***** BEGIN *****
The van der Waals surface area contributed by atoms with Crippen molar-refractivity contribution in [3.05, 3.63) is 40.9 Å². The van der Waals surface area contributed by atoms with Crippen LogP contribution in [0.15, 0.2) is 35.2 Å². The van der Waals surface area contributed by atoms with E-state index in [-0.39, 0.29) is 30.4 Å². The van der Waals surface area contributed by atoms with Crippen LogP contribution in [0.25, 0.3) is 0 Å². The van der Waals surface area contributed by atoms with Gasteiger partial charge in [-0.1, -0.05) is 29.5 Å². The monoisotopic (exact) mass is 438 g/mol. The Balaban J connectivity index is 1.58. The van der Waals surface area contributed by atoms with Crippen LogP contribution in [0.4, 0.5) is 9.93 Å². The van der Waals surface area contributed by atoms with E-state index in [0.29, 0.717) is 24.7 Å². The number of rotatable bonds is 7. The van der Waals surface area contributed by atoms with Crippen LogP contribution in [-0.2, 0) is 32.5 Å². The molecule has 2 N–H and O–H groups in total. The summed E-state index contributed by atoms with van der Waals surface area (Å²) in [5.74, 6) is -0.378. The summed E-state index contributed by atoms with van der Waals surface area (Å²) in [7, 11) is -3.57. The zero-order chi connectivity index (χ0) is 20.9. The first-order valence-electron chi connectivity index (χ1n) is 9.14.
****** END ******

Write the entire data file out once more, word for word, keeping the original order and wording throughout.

The van der Waals surface area contributed by atoms with Crippen molar-refractivity contribution in [3.05, 3.63) is 40.9 Å². The van der Waals surface area contributed by atoms with Crippen LogP contribution in [0.15, 0.2) is 35.2 Å². The van der Waals surface area contributed by atoms with E-state index in [-0.39, 0.29) is 30.4 Å². The van der Waals surface area contributed by atoms with Crippen LogP contribution in [0.25, 0.3) is 0 Å². The van der Waals surface area contributed by atoms with Gasteiger partial charge in [-0.1, -0.05) is 29.5 Å². The monoisotopic (exact) mass is 438 g/mol. The Balaban J connectivity index is 1.58. The van der Waals surface area contributed by atoms with Crippen LogP contribution in [0.4, 0.5) is 9.93 Å². The van der Waals surface area contributed by atoms with E-state index in [0.29, 0.717) is 24.7 Å². The number of rotatable bonds is 7. The van der Waals surface area contributed by atoms with Crippen LogP contribution in [-0.2, 0) is 32.5 Å². The molecule has 2 N–H and O–H groups in total. The summed E-state index contributed by atoms with van der Waals surface area (Å²) in [5.74, 6) is -0.378. The summed E-state index contributed by atoms with van der Waals surface area (Å²) in [7, 11) is -3.57. The zero-order chi connectivity index (χ0) is 20.9. The first-order valence-electron chi connectivity index (χ1n) is 9.14.